As best shown in FIG. 2, the upper end of each spout section defines an outwardly extending shoulder 20. The spout sections are formed of polyurethane, and this greatly facilitates the formation of the shoulder 20 since this shoulder can be molded integrally with the tapered body of the spout section.
A plurality of supporting rings 22 are employed for supporting the individual spout sections. As best shown in FIG. 2, the shoulders 20 rest directly on the rings 22. With this arrangement, assembly of the spout sections into a completed spout contruction is accomplished with ease.
The rings are formed from a blank as shown in FIG. 7. These blanks are stamped to provide tabs 24, and these tabs are then bent outwardly as best shown in FIG. 3 so that pairs of spaced apart tabs can be formed at desired locations on the ring. The blank shown in FIG. 7 is employed where four sets of tabs as shown in FIGS. 1 through 3 are to be utilized. It will be understood that this invention contemplates the provision of at least two sets of tabs, and this arrangement is satisfactory where the desired discharge positions of a spout are somewhat limited. The provision of four chains, in addition to providing a stronger structural arrangement also provides more versatility from the standpoint of spout discharge positions.
The tabs are designed so that a standard chain configuration can be located between the tabs as shown in FIG. 4. The tabs are provided with openings 26, and attaching clips 28 are associated with these openings for purposes of attaching the chain lengths to the rings. As best shown in FIG. 6, the clips 28 are of circular cross section and comprise a straight portion 30 and an irregularly shaped portion 32. The curved areas 34 and 36 of this irregularly shaped section permit secure positioning of the clips relative to the tabs 24. Specifically, when a link of a chain 16 is located as shown in FIGS. 4 and 6, the clip portion 30 is inserted through one hole 26, and then forced inwardly. The end 34 is then forced over one tab 24 and then over the second tab as the portion 30 is moved through the other opening 26.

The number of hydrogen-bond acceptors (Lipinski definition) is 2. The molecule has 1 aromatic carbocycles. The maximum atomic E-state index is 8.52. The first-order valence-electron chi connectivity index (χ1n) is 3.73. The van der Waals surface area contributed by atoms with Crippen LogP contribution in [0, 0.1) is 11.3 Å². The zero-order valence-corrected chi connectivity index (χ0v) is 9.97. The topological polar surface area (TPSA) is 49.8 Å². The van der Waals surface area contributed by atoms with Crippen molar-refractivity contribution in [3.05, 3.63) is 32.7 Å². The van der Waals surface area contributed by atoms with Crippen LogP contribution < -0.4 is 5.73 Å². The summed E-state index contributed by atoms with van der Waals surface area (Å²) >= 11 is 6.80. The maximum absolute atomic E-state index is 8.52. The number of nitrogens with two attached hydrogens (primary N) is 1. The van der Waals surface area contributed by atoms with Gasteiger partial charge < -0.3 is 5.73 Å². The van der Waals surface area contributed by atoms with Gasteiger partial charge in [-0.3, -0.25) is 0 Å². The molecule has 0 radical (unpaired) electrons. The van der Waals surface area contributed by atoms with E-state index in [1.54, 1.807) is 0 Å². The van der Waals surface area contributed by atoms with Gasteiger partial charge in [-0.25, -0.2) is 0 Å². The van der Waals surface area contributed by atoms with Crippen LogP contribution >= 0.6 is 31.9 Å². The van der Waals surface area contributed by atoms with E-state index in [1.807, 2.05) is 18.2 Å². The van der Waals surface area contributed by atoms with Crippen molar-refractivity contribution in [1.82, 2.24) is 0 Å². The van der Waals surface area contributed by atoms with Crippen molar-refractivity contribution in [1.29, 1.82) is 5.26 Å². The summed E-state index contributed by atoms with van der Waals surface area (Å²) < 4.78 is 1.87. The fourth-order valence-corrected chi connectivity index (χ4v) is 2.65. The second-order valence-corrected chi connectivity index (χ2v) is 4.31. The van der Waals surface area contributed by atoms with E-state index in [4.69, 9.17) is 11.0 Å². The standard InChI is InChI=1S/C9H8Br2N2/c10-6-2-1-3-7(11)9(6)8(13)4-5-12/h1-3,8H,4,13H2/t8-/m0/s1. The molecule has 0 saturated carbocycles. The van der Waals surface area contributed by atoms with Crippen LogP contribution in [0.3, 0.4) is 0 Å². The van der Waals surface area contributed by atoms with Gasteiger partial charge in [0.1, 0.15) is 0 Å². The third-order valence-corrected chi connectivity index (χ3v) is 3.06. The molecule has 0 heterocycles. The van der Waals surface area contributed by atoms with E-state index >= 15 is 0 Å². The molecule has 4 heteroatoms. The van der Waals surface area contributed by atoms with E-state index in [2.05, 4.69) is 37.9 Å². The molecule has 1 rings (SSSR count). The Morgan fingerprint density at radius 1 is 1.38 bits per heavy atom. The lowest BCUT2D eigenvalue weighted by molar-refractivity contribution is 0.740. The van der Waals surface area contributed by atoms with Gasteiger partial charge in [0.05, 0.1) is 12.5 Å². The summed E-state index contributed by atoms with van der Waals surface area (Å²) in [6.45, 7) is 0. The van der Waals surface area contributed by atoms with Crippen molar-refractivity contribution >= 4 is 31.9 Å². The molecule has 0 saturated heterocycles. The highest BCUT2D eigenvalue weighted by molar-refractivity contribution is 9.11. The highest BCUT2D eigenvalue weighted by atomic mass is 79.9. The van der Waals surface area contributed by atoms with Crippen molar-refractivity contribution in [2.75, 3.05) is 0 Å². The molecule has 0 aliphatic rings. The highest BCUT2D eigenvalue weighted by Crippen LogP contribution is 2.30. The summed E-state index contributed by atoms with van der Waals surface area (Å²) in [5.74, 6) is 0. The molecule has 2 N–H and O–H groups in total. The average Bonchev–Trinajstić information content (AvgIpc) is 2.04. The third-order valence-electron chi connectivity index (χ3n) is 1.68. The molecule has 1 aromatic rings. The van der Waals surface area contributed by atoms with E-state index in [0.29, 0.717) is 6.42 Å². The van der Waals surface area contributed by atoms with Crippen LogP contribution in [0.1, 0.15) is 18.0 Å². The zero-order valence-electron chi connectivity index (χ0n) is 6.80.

As noted, the attitude of the spout can be changed for varying the discharge location of the spout. This is accomplished by shortening the length of chain extending between adjacent rings. The clip structure 28 is uniquely suitable for accomplishing this since this clip structure can be readily removed and replaced. For example, pliers are conveniently used for pulling a clip out from the position shown in FIG. 6, and the clip can be forced in manually or with only small mechanical assistance.
The spout design is, as noted, of a relatively straightforward nature whereby manufacture and assembly as well as use is efficiently accomplished. The polyurethane tubular sections can be readily molded in accordance with standard techniques, and the fact that the shoulders 20 are formed integrally in the molding operation provides a highly convenient design feature. Thus, the support for the individual tubular sections is automatically provided by these shoulders which are quite easily formed with the tubular sections.
The ring sections 22 are also manufactured in an exceedingly efficient manner. In this connection, the blanks shown in FIG. 7 are curved as illustrated so that a taper corresponding with the taper of the tubular polyurethane sections is automatically formed in the rings. The ends of the blanks are secured together by means of welding or other conventional technique when forming the rings. When assembling a spout, the tubular sections are simply dropped through the rings, and the chains attached by means of the releasable clips 28. In this connection, it will be appreciated that if any spout sections revealed excessive wear, the illustrated construction permits rotation of the sections relative to associated rings whereby the wear can be very evenly divided.